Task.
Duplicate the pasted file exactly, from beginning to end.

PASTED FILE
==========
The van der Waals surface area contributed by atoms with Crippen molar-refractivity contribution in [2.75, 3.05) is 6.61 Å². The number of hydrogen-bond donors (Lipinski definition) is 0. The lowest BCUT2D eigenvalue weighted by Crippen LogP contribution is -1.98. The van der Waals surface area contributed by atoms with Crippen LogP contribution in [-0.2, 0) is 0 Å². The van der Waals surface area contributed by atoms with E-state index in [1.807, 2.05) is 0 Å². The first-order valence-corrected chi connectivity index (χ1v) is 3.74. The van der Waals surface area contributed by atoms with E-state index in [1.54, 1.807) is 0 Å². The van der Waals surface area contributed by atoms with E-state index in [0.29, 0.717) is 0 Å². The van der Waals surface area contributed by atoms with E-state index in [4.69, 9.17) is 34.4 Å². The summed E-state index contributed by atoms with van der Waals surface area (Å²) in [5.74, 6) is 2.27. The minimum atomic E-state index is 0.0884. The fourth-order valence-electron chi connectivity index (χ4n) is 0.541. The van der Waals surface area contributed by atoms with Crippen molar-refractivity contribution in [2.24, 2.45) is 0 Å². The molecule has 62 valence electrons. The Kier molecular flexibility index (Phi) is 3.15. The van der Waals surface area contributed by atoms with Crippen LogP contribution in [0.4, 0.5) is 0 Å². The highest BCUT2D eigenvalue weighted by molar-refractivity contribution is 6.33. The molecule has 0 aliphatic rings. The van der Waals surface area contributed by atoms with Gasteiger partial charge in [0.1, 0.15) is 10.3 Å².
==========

The van der Waals surface area contributed by atoms with Crippen molar-refractivity contribution in [2.75, 3.05) is 6.61 Å². The number of hydrogen-bond donors (Lipinski definition) is 0. The lowest BCUT2D eigenvalue weighted by Crippen LogP contribution is -1.98. The van der Waals surface area contributed by atoms with Crippen LogP contribution in [-0.2, 0) is 0 Å². The van der Waals surface area contributed by atoms with E-state index in [1.807, 2.05) is 0 Å². The first-order valence-corrected chi connectivity index (χ1v) is 3.74. The van der Waals surface area contributed by atoms with E-state index in [1.54, 1.807) is 0 Å². The van der Waals surface area contributed by atoms with E-state index in [0.29, 0.717) is 0 Å². The van der Waals surface area contributed by atoms with E-state index in [4.69, 9.17) is 34.4 Å². The summed E-state index contributed by atoms with van der Waals surface area (Å²) in [5.74, 6) is 2.27. The minimum atomic E-state index is 0.0884. The fourth-order valence-electron chi connectivity index (χ4n) is 0.541. The van der Waals surface area contributed by atoms with Crippen molar-refractivity contribution in [2.24, 2.45) is 0 Å². The molecule has 62 valence electrons. The Kier molecular flexibility index (Phi) is 3.15. The van der Waals surface area contributed by atoms with Crippen LogP contribution in [0.4, 0.5) is 0 Å². The highest BCUT2D eigenvalue weighted by molar-refractivity contribution is 6.33. The molecule has 0 aliphatic rings. The van der Waals surface area contributed by atoms with Gasteiger partial charge in [0.1, 0.15) is 10.3 Å².